The other day I heard a kid say he didn’t believe in Santa Claus. Now of course this is said every year by kids all over the place—whether they’re too old to believe or they never had the chance to believe at all. But this kid was little. Really little. And my first reaction was slight shock. And then sadness. Because he was so certain. There was no room for discussion. And I am a dreamer who likes to discuss. And I’m usually uncertain about pretty much everything.
Which got me thinking. Not unusual, because I spend approximately 99.97598 percent of my time thinking about things. I’ve tried to stop. I can’t. There is no AA for this sort of thing.
So as I smiled at the little boy and resisted the urge to wrap him in a hug—which probably would have garnered screams from his mother of attempted kidnapping by me—I started thinking about this.
What do I believe? I mean, really believe.
It’s a broad question with about a million different answers, but in the five minutes I allowed myself before turning my thoughts to the caramel popcorn on sale at Dillard’s, here’s what I came up with:
I believe in a God who loves me. All of me, not just the part that makes him look good. Which means he loves the me who makes mistakes and thinks bad thoughts and lives with regrets and sometimes blames him for bad situations. Which means he loves the ungrateful me and the me who sometimes cusses and the me who hurts people and the me who isn’t perfect. That me. The me that—when it comes down to it—I don’t think He’s all that disappointed with.
I believe in people. In messed up people and happy people and sad people and people who wish they’d made better decisions. In confident people and kind people who tend to see the best in situations. In bitter people and angry people who tend to think life has dealt them a crappy hand. In successful people and struggling people and people starting over and people still hoping for a second chance. In the dreamers and the weird people and the go-getters and the slackers. People are people, and we’re all running the same race. For that reason, I believe very little is irredeemable. I believe there’s hope for everyone.
I believe in love. In lifelong love and second-chance love and love that heals broken hearts. In romantic love and friendship love and soulmate love and all the love in-between. In love that doesn’t hurt and love that stays steadfast. In love that believes all things and accepts all things and isn’t based on conditions. In love that doesn’t need public displays, but that grows and thrives in private. In real love. In timeless love. In love that covers everything, even the things we don’t like about ourselves. In love that takes the things we don’t like about ourselves and turns them into poetry.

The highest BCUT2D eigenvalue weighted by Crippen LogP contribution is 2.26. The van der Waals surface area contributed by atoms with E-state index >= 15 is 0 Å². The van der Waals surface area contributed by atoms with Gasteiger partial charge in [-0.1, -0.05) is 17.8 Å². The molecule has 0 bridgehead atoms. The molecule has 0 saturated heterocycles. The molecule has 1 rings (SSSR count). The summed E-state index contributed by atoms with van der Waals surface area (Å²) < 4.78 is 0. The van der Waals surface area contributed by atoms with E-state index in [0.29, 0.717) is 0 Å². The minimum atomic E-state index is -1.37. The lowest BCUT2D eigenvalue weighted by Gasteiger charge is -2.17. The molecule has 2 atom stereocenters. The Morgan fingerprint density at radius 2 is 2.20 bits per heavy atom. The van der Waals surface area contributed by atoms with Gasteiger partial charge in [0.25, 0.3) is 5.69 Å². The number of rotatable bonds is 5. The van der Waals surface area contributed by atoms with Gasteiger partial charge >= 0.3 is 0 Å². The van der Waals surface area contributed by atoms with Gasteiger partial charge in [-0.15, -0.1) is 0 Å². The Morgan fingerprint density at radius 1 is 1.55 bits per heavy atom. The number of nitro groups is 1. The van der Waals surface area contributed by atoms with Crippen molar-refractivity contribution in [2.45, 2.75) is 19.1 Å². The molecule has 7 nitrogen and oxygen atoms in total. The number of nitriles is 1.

I believe in friendship. In close friendship and distant friendship and friendship that doesn’t require constant contact to exist. In friendship that builds and never tears down. In friendship not based on competition or expectation. In friendship that believes the best and endures the worst. In friendship based on what’s inside and nothing superficial. In friendship that doesn’t demand and doesn’t withhold and doesn’t provoke anger. In friendship that cheers on success and grieves for failure. In friendship that never gives up and always believes in the chance to start again.
I believe in rainstorms and sunsets and moonlight and nighttime spent under the stars. I believe in thunder and lightning and walking without an umbrella. I believe in sitting lakeside and dangling bare feet in the water and in the healing power of ripping waves.
I believe in listening and speaking only when there’s something valuable to say. I believe in silent support and in not trying to fix problems. I believe in affirmation and propping others up and keeping ego down. I believe in speaking life and shutting up on criticisms and apologizing when wrong and asking for and offering forgiveness. I believe in open hands and outstretched arms and defending and not accusing. I believe in soft tongues and softer hearts and bendable opinions and lively discussions.
I believe in all these things.
I fail at all these things.
But I’m trying.
And where belief is concerned, sometimes trying is the most important part. Because belief isn’t tangible or concrete. It isn’t something we can point to or prove or force on others. But it is something we can practice. And practice always leaves room for failure.
Then again, to live is to fail. To fail is to learn. To learn is to empathize. To empathize is to understand. To understand is to accept. To accept is to love.
And when everything else is washed away and we’re left standing in the aftermath…
Isn’t love the thing that matters most?
PS: I do believe in Santa Claus. Of course I do. Because he’s real. Really real. As real as the characters that live inside my head. And they’re real too.